In midst of U.S. arctic spell, outdoor workers just do their job

CHICAGO/NEW YORK (Reuters) - As the biting cold put Chicago into partial hibernation this week and the U.S. Postal Service kept mail carriers off the streets, Daly O’Brien was on the job, braving extreme conditions to deliver food to customers cocooned inside their toasty homes.

A worker cleans up after a large fire extinguished by the New York Fire Department (NYFD) as they worked in frigid conditions in the Brooklyn Borough of New York, U.S., January 31, 2019. REUTERS/Lloyd Mitchell

O’Brien, 25, who works for grocery delivery company Instacart, was out on his rounds as usual on Thursday morning, bundled up in a woolly cap, thermal leggings and parka as he made a stop in the Boystown neighborhood on the city’s North Side.

The temperature was hovering at minus 11 Fahrenheit (minus 23 Celsius), and it felt like minus 27F with the wind, thanks to the reservoir of arctic air known as the polar vortex that has sagged over the region this week.

“This is definitely the coldest it’s ever been in the four years I’ve had this job,” Daly said with a laugh, pointing out that his father, a mail carrier, had the day off. “As an independent contractor, you just have to do the grind.”

Daly was hardly alone. For first responders, tow truck drivers, package deliverers and people doing a variety of other jobs, it was business as usual. Many had no choice but to brave the brutal weather, which pushed to the U.S. Northeast on Wednesday night and early Thursday morning.

In Elmwood Park, New Jersey, 17 miles northwest of Midtown Manhattan, hundreds of firefighters and other emergency workers endured single-digit temperatures for hours as they battled a spectacular blaze that eventually destroyed a historic paper factory.

Fire Chief Jacob Mamo from the neighboring town of Fair Lawn said his company’s job was to pump water out of the adjacent Passaic River. The night was “horrible,” he said, despite occasional breaks in warming tents.

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“Once we started flowing all the water, the mist from all the trucks, all those hoses and stuff just started icing up and made for very miserable conditions - walls of ice,” he said.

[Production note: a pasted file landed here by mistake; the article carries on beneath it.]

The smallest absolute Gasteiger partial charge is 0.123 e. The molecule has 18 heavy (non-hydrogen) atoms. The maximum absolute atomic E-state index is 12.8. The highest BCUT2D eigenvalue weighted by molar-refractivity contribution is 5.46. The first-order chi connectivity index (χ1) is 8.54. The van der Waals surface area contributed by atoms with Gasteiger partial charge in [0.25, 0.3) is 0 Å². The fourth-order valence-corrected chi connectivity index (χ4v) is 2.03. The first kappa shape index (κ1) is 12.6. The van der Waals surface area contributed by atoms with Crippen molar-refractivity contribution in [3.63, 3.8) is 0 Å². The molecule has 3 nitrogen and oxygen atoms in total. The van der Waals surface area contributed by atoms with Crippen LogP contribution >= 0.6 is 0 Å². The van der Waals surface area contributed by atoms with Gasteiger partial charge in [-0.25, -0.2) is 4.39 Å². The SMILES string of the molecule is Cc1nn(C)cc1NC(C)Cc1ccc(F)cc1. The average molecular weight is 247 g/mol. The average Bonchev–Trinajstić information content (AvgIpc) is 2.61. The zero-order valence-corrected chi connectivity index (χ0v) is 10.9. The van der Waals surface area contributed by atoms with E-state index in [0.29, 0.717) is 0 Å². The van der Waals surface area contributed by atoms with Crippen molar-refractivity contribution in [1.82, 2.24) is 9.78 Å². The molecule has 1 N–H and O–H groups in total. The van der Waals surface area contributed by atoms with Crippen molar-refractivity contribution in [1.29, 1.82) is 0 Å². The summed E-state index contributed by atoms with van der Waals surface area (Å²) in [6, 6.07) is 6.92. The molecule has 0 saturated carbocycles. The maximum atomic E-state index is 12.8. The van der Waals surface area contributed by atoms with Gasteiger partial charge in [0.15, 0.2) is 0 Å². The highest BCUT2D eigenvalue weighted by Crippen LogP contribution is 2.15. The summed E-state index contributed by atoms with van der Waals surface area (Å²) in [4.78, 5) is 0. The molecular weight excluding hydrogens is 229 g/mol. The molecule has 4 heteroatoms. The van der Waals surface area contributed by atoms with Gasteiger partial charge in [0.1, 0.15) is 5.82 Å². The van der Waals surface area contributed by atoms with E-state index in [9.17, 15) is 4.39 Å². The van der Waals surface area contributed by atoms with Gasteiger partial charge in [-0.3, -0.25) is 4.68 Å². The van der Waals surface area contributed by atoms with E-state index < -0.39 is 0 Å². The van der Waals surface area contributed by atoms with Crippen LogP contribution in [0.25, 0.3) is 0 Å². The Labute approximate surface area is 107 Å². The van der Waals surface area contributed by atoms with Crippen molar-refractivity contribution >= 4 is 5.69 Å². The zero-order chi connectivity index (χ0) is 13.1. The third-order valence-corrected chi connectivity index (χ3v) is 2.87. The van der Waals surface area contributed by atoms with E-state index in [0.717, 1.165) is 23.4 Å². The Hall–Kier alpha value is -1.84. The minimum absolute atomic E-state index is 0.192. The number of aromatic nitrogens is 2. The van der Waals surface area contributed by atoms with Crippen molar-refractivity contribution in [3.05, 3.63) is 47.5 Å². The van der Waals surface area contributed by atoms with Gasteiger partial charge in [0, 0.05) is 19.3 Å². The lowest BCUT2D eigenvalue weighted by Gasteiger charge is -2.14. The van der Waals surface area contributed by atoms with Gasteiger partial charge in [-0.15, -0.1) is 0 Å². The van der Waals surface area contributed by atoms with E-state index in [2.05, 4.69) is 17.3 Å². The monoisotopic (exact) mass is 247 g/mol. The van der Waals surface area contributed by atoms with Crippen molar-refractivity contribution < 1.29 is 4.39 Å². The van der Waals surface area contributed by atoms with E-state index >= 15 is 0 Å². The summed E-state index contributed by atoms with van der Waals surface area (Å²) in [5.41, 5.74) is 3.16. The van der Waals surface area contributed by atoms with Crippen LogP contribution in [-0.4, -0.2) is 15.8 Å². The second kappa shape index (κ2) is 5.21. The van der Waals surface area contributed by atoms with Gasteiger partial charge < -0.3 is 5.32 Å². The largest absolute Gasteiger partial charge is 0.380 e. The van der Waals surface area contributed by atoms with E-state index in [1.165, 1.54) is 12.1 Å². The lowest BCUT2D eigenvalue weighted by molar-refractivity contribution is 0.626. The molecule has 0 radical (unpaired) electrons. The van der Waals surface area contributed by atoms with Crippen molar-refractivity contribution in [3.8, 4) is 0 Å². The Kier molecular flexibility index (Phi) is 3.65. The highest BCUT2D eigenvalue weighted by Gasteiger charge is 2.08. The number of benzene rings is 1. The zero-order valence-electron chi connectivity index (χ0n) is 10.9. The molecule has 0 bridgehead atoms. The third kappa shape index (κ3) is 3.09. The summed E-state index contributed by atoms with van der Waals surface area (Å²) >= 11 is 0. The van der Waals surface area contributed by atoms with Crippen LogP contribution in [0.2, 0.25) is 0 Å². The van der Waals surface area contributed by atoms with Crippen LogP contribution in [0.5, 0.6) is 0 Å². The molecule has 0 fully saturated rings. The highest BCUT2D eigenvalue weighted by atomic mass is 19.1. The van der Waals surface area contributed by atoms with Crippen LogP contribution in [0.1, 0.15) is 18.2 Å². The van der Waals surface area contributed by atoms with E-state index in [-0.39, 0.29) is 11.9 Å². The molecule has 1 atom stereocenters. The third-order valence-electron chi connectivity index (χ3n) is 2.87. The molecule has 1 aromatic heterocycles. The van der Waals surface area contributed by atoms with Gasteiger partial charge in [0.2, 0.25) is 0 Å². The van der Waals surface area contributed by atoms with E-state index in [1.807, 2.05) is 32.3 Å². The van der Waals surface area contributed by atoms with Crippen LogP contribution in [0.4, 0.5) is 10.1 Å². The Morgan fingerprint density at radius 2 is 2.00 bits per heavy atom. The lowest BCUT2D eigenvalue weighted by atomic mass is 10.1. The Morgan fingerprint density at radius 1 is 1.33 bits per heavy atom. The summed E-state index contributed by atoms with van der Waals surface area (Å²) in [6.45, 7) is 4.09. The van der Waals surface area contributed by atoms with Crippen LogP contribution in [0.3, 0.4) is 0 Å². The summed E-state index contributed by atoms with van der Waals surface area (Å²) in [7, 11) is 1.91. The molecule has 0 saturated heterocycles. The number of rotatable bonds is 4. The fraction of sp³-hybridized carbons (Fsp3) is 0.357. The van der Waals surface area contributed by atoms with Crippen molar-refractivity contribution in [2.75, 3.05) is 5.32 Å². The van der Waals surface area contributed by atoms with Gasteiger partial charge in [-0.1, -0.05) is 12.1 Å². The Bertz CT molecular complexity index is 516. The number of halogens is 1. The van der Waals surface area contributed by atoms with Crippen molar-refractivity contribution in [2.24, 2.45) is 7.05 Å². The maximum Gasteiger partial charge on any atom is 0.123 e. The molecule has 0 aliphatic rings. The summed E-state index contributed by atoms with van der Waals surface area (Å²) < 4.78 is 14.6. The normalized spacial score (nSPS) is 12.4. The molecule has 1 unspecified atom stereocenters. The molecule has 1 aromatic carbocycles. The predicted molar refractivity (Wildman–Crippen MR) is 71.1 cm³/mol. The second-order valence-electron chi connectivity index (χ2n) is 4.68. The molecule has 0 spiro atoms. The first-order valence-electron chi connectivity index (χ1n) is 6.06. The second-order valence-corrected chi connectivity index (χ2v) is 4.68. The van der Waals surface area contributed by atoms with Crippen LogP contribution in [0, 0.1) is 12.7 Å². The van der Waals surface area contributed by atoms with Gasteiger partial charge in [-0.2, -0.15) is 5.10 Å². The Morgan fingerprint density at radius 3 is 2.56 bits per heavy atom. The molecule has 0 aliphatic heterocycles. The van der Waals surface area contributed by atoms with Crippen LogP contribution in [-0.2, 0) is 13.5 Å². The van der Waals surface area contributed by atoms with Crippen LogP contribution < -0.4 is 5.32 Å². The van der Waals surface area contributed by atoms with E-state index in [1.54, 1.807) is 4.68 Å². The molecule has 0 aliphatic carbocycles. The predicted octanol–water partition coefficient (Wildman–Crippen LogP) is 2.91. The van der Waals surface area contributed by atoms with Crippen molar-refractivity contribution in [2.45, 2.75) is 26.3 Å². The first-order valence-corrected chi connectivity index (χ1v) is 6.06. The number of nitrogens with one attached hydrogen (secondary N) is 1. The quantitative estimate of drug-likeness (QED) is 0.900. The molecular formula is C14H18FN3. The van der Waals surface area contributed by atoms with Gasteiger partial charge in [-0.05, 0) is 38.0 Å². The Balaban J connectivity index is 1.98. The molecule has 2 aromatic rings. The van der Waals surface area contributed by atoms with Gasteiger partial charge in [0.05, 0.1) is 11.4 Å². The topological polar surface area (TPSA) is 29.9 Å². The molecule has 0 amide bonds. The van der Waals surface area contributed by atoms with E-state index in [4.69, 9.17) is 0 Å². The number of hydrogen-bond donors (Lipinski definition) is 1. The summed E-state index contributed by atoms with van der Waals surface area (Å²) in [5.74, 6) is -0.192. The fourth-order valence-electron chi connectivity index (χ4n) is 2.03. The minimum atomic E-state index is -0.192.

Mamo, 36, said his feet quickly froze as he walked through puddles of water and his hands stung from having to take off his gloves so many times during the operation.

“The cold starts to set in pretty quick,” he said. “That’s when you get a real feel of reality.”

Back in Chicago, Jesse Medina, a 49-year-old tow truck driver, said he planned on working all day on Thursday after taking a few hours off the day before because of the weather.

“I’m cold as can be,” Medina said as he dropped off a car at a garage on the city’s North Side. “But it’s a way to make a living - you have to.”

Parts of Chicago were among the ZIP codes in 10 states where the U.S. Postal Service shut down mail delivery, after dangerously low temperatures forced Midwesterners, who pride themselves on their winter toughness, to huddle indoors

Oscar Ramos, a 26-year-old paramedic who lives in the Chicago suburb of Skokie, was not one of them. He worked on both Wednesday and Thursday, though he admitted the weather made it difficult to do the job.

“You gotta just adjust, do what’s best for the patient. So we try to keep it warm in the back,” Ramos said, standing outside a Chicago hospital where he had just dropped off a patient.

Chris Poon, a New York Police Department officer who was working an eight-hour shift in Manhattan’s Times Square on Thursday, invested in a battery-powered jacket to keep warm.

“I’ve got to tell you, the heated jacket works wonders,” he said. “You buy one, it has batteries and whatnot, and it heats up, it’s almost like a heated glove.”

Reporting by Suzannah Gonzales in Chicago and Gabriella Borter in New York; Additional reporting by Barbara Goldberg in New York and Richa Naidu in Chicago; Writing By Frank McGurty; Editing by Leslie Adler